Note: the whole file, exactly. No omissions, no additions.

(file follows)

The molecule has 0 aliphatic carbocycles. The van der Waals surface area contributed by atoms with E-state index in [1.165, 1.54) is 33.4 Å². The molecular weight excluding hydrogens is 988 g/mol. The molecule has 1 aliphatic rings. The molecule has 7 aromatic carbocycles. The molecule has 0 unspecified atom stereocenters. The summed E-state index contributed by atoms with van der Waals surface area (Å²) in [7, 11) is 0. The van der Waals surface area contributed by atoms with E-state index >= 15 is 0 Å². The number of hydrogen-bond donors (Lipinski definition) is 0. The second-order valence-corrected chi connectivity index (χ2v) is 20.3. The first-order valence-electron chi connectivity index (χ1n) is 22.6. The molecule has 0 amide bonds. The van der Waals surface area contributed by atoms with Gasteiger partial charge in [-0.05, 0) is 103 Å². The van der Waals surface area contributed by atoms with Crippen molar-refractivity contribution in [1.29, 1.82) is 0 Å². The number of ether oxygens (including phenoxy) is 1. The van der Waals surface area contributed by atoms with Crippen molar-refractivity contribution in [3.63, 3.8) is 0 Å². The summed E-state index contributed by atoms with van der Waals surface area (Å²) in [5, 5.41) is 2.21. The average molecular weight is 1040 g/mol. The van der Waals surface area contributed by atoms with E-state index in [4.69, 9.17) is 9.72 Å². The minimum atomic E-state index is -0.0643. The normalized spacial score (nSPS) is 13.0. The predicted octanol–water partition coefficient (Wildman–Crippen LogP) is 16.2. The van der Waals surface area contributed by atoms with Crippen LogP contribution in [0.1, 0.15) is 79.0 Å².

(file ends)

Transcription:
The molecule has 0 aliphatic carbocycles. The van der Waals surface area contributed by atoms with E-state index in [1.165, 1.54) is 33.4 Å². The molecular weight excluding hydrogens is 988 g/mol. The molecule has 1 aliphatic rings. The molecule has 7 aromatic carbocycles. The molecule has 0 unspecified atom stereocenters. The summed E-state index contributed by atoms with van der Waals surface area (Å²) in [7, 11) is 0. The van der Waals surface area contributed by atoms with E-state index >= 15 is 0 Å². The number of hydrogen-bond donors (Lipinski definition) is 0. The second-order valence-corrected chi connectivity index (χ2v) is 20.3. The first-order valence-electron chi connectivity index (χ1n) is 22.6. The molecule has 0 amide bonds. The van der Waals surface area contributed by atoms with Gasteiger partial charge in [-0.05, 0) is 103 Å². The van der Waals surface area contributed by atoms with Crippen molar-refractivity contribution in [1.29, 1.82) is 0 Å². The number of ether oxygens (including phenoxy) is 1. The van der Waals surface area contributed by atoms with Crippen molar-refractivity contribution in [3.63, 3.8) is 0 Å². The summed E-state index contributed by atoms with van der Waals surface area (Å²) in [5, 5.41) is 2.21. The average molecular weight is 1040 g/mol. The van der Waals surface area contributed by atoms with E-state index in [4.69, 9.17) is 9.72 Å². The minimum atomic E-state index is -0.0643. The normalized spacial score (nSPS) is 13.0. The predicted octanol–water partition coefficient (Wildman–Crippen LogP) is 16.2. The van der Waals surface area contributed by atoms with Crippen LogP contribution in [0.1, 0.15) is 79.0 Å².